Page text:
The goal of the club was to get core golfers in a setting that maximizes what they seek most -- the golf itself. It's amazing to think the ownership entrusted a relatively unknown person in the name of Mike DeVries to do the job. DeVries hails from the area and has always been a long time fan of the nearby gem Alister Mackenzie course -- Crystal Downs. DeVries delivered big time here.
What makes Kingsley so alluring is the constant changes and decisions you face. There's no set pattern -- no sense of predictability easily gleaned. Adjusting is a constant state of affair when playing. Shotmaking is the sine qua non at Kingsley.
To even have a conversation that would suggest a course can be in the same league with Crystal Downs speaks volumes on how good Kingsley really is.
There are plenty of interesting holes to mention. The downhill 7th is the perfect equal to the qualities encountered with the other par-5 on the front side. The land pitches left and the player able to work a left-to-right ball flight can reap huge dividends. Converesely, the player unable to keep the ball from going left will face a much more daunting task.
When you arrive at the par-3 9th you encounter a hole that provides plenty of fodder for what is considered fair and appropriate on a hole. The landing area is quite demanding -- but when faced with a shot that's under 170-yards I don't see it as being too much to ask for a player to be asked to execute at a high level. There's two different teeing areas -- the angles each provides presents its own set of challenges.
The lone weakness at Kingsley comes when making the turn -- I see the 10th and 11th as good holes but given what you have played already the fall-off is apparent. That changes when you reach the long par-4 12th. At 460 yards the hole is a clear statement that only the finest of shots will be rewarded. The fairway provides suffcient width but you get the feeling it's narrower. Hesitation in executing here can prove fatal.
The short par-4 13th is truly special. One would think that at 292 yards the opportunity for birdie and even eagle is certainly doable. The key at the 13th is making sure you leave your ball with the perfect angle to wherever the flag is located. The green is enormous -- the contours are akin to a stormy day on the Atlantic Ocean. Many have come to the tee thinking a low number is doable -- then left the green muttering why they fared so differently than they had expected.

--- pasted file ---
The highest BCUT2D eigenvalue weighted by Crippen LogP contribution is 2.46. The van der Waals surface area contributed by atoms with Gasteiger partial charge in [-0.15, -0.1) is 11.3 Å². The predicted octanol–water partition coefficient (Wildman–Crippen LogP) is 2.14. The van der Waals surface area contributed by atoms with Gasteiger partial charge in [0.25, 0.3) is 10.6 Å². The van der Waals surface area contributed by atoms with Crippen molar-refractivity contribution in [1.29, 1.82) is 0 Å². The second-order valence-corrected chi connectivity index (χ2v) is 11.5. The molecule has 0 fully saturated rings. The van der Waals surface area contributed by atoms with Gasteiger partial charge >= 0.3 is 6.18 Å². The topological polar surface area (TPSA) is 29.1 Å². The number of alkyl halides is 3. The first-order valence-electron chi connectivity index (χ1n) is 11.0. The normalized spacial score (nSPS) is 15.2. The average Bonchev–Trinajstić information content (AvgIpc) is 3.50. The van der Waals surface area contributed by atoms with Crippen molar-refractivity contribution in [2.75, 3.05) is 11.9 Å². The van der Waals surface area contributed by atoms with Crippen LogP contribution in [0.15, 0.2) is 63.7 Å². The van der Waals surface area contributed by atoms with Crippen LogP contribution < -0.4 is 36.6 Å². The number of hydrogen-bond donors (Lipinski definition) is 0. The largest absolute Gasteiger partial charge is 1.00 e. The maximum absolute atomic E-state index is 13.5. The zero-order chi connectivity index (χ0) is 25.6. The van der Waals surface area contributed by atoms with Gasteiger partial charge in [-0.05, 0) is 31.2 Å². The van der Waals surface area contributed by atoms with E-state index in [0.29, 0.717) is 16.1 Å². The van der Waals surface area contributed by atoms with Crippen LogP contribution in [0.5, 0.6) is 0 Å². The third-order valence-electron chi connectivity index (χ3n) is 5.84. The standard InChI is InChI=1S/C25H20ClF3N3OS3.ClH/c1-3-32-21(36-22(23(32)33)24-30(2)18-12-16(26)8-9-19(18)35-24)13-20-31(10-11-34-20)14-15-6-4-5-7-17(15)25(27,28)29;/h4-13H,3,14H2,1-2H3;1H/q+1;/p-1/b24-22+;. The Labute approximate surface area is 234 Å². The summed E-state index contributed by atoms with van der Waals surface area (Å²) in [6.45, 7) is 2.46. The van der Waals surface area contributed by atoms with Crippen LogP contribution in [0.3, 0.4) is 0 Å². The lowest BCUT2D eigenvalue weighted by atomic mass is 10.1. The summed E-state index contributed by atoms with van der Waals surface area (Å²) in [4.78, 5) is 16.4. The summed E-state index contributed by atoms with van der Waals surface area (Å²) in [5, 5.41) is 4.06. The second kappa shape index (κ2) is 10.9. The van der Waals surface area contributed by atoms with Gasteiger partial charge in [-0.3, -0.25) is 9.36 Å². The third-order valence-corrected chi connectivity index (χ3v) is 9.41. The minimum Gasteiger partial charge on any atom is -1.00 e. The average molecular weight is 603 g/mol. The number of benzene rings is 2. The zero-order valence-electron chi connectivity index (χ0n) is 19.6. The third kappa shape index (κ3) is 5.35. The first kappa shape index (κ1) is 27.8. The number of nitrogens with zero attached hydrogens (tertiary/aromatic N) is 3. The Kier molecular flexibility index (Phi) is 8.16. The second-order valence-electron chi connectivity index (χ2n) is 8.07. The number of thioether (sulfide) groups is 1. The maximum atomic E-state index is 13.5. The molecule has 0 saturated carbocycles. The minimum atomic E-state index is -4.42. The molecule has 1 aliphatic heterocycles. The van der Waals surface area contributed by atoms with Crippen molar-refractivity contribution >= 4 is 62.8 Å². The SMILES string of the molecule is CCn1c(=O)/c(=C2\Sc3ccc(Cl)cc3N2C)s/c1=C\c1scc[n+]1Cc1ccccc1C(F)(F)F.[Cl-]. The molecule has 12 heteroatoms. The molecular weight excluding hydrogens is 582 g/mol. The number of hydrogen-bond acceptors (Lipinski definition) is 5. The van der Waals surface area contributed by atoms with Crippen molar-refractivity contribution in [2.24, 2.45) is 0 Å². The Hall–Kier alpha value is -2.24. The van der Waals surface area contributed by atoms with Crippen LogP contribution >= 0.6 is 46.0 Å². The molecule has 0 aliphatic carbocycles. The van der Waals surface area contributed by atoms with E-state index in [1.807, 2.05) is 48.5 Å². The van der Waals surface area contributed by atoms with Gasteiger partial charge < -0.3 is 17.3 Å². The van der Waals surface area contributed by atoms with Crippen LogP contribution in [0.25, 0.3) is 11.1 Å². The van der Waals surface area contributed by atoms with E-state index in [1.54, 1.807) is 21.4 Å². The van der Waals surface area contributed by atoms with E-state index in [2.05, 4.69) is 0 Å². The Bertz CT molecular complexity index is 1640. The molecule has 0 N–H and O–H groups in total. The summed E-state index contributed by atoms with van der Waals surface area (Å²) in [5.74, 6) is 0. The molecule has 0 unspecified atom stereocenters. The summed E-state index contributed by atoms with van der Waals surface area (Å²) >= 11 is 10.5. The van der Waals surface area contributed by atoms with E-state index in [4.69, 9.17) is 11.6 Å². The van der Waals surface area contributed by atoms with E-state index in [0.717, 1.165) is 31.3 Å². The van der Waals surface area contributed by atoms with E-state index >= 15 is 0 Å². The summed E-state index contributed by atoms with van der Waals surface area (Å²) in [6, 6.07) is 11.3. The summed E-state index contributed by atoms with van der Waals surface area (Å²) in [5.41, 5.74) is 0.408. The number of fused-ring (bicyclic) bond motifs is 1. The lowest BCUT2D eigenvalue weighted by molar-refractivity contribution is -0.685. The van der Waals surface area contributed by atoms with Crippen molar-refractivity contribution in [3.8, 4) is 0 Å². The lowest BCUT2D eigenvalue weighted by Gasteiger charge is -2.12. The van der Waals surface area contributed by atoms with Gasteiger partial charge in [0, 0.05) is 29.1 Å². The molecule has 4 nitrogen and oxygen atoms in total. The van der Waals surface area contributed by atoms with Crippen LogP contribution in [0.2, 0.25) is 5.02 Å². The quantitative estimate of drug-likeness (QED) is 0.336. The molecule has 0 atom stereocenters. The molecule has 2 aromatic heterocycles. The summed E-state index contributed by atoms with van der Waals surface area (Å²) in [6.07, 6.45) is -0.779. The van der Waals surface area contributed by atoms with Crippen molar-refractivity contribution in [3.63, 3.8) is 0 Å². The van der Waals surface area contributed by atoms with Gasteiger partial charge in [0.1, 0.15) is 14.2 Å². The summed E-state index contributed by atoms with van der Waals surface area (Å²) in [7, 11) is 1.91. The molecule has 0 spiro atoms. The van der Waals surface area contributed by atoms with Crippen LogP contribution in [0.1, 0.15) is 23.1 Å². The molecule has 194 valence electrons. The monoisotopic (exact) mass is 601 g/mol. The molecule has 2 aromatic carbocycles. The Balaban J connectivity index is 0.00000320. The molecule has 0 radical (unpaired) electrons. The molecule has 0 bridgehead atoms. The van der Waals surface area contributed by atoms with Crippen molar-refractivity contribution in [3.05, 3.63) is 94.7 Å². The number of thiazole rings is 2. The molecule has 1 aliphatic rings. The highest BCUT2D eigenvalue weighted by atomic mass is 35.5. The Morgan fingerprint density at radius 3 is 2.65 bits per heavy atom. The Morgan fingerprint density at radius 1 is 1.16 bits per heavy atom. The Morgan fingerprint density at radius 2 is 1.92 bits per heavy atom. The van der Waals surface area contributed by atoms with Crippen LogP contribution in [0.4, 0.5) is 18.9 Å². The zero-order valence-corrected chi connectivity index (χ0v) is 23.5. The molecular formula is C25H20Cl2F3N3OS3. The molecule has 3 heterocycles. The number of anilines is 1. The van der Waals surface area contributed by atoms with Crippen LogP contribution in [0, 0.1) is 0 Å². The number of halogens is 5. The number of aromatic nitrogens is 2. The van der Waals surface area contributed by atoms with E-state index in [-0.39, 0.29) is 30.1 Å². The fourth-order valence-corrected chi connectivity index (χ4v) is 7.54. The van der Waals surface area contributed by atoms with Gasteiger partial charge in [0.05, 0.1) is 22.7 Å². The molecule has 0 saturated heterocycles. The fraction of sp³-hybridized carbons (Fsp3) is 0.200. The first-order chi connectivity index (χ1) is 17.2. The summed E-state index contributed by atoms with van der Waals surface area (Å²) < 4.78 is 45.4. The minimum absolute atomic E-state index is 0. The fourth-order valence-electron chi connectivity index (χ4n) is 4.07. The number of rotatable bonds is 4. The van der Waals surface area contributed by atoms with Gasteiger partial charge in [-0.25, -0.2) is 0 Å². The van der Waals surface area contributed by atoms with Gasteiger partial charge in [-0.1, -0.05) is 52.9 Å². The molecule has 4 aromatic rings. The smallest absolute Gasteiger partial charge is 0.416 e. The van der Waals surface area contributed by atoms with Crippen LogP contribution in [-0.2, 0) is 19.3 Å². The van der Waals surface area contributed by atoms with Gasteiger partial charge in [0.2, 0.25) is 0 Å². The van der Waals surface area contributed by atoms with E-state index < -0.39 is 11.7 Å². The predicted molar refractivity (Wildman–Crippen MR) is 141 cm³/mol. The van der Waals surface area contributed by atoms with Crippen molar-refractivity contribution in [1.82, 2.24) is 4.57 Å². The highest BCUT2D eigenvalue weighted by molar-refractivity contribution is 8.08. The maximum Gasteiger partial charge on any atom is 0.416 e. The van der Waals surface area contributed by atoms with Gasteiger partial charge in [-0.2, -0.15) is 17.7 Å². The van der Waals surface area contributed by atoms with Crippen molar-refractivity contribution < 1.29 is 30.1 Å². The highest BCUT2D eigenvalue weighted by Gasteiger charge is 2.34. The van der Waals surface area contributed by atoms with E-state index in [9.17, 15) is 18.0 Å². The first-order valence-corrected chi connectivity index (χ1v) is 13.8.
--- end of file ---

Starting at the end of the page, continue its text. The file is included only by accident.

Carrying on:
Those playing Kingsley always talk about the demand of the long par-4 15th. The central aspect deals with a putting surface that is rather small and not entirely receptive to anything but a stellar approach to the perched target. The most important thing to remember about the 15th is not to steer the long approach. Being short of the green is not a bad situation but missing too far to either side is a quick roadmap for double-bogey or more.
The ending series of holes are well balanced and quite varied with a par-3, par-5 and par-4 conclusion. The 18th is good closer -- down an undulating valley -- finishing with a putting surface set in an amphitheater setting. The best part is how the green is angled and protetced by a right front bunker. A tough hole for sure but not an extreme one where finishing well is out of the question.
It's hard to put into words the incredible feeling one gets when playing such a top tier layout. Walking the grounds with the bag on your shoulder and the weather cooperating to the max provides a combination truly hard to beat.
For those always on the lookout for experiences that are truly tour de force in the deliverance of pure golf keep Kingsley on your radar screen. The time spent here will always be remembered.
by M. James Ward
Kingsley has 5 par 3’s all of which I truly enjoyed playing in the wind (and all of which I birdied, a first for me as earlier this year I actually birdied all the par 5’s at Royal Birkdale). My favorite would be their Redan hole #16. It’s an excellent version of this template hole playing to about 180 yds. The front 9 as mentioned, plays quite open, up, down, over and through the winding landscape of hills. The back 9 move into the trees but certainly doesn’t not give you the feeling that the course lacks width and/or strategy even so. It’s an excellent combination that works very well on this excellent golfing property.
Kingsley is definitely all about the golf. The clubhouse is very small and understated, more like a little cabin with the basic amenities. The only thing they lack is a locker room with a shower for those crazy guests who run straight to the airport after their game. I very highly recommend this course and definitely would consider it a destination course worth the trip up to play it if you ever have the chance.